Who's Breaking the Rules
Best Practice: Let the Cookie Crumble
In 2015, Google started to own retargeting on the Google Display Network. The company required third-party vendors to own both ends of the cookie in order to retarget consumers with display ads. Those ends are the data management platform (DMP) and the demand-side platform (DSP).
Indeed in March, Google announced the “Google Analytics 360 Suite” would allow marketers to “see the complete customer journey.”
And in May, Redwood City, Calif.-based Turn Inc. had a booth at The Marketing Nation Summit hosted by Marketo in Las Vegas and announced via its blog, “Our system can receive 3 million bid requests and data collection pixels every second, and respond with meaningful answers within 20 milliseconds.” (Turn also offers mobile tech.)
So far, it seems the cookie is still safely in one piece.
Best Practice: Don’t Append Emails
In June, Microsoft announced it bought LinkedIn, and one of the features would be that Microsoft’s Outlook could sync with data on the professional networking site.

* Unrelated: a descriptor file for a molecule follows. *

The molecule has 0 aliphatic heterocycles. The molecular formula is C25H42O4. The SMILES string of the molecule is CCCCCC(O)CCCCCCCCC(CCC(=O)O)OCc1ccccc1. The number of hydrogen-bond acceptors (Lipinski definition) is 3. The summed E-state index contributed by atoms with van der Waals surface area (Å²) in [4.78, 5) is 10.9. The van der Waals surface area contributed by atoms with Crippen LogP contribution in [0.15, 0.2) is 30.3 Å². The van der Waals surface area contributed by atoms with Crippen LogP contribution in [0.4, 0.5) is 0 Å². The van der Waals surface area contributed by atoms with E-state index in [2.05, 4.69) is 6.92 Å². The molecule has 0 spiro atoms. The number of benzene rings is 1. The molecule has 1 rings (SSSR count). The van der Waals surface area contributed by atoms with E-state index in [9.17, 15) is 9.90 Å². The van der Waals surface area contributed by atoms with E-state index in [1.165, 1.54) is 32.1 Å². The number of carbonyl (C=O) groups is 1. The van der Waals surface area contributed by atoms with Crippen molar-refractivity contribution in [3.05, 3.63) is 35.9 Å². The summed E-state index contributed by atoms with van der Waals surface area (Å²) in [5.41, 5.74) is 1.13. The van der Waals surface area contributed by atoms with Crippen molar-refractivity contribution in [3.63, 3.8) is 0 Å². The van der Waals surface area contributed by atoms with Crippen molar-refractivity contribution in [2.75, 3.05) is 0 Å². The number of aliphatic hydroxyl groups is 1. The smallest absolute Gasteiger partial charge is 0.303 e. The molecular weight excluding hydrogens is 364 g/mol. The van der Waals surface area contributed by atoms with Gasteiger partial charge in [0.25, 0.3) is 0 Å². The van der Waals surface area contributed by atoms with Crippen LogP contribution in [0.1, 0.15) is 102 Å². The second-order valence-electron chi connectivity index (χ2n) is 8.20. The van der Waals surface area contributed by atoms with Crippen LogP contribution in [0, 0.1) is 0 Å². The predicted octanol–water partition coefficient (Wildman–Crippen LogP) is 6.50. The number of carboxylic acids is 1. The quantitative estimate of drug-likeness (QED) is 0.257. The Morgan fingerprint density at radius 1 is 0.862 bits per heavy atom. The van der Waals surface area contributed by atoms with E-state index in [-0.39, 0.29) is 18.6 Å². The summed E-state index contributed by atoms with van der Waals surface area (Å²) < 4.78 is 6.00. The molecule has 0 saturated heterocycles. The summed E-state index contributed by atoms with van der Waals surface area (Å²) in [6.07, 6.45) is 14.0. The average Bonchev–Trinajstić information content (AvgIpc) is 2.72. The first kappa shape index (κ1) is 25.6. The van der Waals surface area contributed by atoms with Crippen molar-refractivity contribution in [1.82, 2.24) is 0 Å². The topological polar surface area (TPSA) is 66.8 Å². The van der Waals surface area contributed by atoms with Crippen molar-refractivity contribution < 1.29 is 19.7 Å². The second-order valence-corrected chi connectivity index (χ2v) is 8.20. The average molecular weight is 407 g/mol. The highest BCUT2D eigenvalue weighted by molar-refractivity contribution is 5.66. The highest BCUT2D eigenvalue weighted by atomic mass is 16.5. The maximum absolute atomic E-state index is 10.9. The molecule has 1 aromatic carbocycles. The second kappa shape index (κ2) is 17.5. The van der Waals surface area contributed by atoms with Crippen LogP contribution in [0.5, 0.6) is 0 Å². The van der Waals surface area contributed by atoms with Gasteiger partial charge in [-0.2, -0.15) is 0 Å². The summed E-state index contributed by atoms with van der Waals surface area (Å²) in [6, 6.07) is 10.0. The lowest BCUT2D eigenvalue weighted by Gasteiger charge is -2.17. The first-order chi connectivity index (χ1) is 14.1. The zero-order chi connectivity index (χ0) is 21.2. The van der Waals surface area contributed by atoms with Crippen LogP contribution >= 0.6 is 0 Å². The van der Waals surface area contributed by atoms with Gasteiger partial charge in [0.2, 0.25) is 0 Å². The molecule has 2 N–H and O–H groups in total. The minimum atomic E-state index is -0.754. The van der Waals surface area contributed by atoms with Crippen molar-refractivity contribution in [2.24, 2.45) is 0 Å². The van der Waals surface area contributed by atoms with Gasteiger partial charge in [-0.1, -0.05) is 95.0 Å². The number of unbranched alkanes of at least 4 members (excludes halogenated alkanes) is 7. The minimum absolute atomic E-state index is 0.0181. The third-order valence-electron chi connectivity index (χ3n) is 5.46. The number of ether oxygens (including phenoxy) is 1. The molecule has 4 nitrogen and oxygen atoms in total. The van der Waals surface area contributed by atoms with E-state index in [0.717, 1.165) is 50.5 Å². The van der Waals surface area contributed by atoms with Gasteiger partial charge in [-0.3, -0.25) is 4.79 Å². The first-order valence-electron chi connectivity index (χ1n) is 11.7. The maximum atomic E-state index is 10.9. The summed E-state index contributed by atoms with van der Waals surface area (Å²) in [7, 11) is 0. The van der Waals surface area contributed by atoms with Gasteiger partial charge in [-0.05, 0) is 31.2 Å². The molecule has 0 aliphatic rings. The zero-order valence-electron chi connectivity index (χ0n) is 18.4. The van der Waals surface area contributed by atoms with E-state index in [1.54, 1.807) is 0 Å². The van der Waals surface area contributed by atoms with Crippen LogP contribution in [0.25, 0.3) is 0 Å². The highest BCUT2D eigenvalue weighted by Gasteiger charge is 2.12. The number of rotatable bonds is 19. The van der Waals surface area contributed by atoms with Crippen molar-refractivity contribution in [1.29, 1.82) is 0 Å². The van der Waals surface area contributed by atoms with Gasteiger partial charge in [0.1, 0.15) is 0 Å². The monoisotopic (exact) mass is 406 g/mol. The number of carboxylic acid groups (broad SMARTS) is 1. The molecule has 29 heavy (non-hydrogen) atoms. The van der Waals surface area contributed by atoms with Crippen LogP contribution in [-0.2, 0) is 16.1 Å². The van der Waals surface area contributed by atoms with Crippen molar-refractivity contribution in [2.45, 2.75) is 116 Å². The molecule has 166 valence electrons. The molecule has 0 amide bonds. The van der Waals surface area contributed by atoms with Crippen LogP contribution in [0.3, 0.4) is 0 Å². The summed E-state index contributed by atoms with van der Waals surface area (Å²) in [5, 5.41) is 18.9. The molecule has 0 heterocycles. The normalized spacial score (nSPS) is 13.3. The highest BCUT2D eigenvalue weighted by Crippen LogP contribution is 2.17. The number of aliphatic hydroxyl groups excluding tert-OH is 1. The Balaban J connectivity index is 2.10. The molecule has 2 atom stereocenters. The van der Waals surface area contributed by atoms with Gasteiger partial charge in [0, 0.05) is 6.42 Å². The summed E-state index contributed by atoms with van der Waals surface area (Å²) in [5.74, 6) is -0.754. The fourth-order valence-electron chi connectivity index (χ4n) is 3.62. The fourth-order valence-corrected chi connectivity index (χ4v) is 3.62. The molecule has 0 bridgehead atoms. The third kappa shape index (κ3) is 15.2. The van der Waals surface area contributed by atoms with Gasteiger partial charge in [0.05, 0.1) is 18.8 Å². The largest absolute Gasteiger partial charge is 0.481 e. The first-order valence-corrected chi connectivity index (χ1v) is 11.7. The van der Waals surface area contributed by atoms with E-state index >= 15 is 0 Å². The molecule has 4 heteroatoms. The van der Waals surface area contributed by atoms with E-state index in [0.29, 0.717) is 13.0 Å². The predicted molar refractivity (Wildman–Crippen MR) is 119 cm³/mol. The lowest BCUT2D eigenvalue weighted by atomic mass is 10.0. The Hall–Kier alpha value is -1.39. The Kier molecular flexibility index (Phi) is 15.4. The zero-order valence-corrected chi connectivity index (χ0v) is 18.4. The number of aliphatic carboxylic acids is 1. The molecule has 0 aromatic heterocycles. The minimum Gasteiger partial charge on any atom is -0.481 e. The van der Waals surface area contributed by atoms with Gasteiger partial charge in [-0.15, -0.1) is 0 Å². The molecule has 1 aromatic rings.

That would allow, for instance, professionals who are getting calendar invites for meetings to be able to look up fellow attendees ahead of time and learn what they have in common. Perhaps they follow the same influencers?
It sounds like a giant email append.
The thing is, many marketers recalled a 2012 Experian CheetahMail blog post by Ben Isaacson that created a precedent that ended email append at that point.
Since then, some marketers have returned to the practice — including Experian in 2015. However, Experian and others have been quick to point out that their append practice is for “a file that has already opted in to receive communications” and doesn’t include
email-to-offline data, such as postal information.